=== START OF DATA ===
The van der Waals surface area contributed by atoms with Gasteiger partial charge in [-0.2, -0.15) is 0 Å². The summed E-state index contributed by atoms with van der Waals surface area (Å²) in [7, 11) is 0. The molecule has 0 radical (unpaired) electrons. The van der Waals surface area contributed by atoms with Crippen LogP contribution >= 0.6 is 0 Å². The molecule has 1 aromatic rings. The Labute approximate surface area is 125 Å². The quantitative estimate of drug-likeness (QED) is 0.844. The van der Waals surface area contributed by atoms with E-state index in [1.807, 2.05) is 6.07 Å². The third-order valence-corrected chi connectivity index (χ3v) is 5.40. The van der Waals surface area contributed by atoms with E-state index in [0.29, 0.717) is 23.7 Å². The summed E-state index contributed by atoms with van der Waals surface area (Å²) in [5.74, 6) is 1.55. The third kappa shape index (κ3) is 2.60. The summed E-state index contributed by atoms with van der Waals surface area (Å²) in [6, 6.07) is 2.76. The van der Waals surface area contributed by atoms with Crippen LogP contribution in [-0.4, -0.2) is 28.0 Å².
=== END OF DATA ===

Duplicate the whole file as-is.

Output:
The van der Waals surface area contributed by atoms with Gasteiger partial charge in [-0.2, -0.15) is 0 Å². The summed E-state index contributed by atoms with van der Waals surface area (Å²) in [7, 11) is 0. The molecule has 0 radical (unpaired) electrons. The van der Waals surface area contributed by atoms with Crippen LogP contribution >= 0.6 is 0 Å². The molecule has 1 aromatic rings. The Labute approximate surface area is 125 Å². The quantitative estimate of drug-likeness (QED) is 0.844. The van der Waals surface area contributed by atoms with E-state index in [1.807, 2.05) is 6.07 Å². The third-order valence-corrected chi connectivity index (χ3v) is 5.40. The van der Waals surface area contributed by atoms with E-state index in [0.29, 0.717) is 23.7 Å². The summed E-state index contributed by atoms with van der Waals surface area (Å²) in [5.74, 6) is 1.55. The third kappa shape index (κ3) is 2.60. The summed E-state index contributed by atoms with van der Waals surface area (Å²) in [6, 6.07) is 2.76. The van der Waals surface area contributed by atoms with Crippen LogP contribution in [-0.4, -0.2) is 28.0 Å².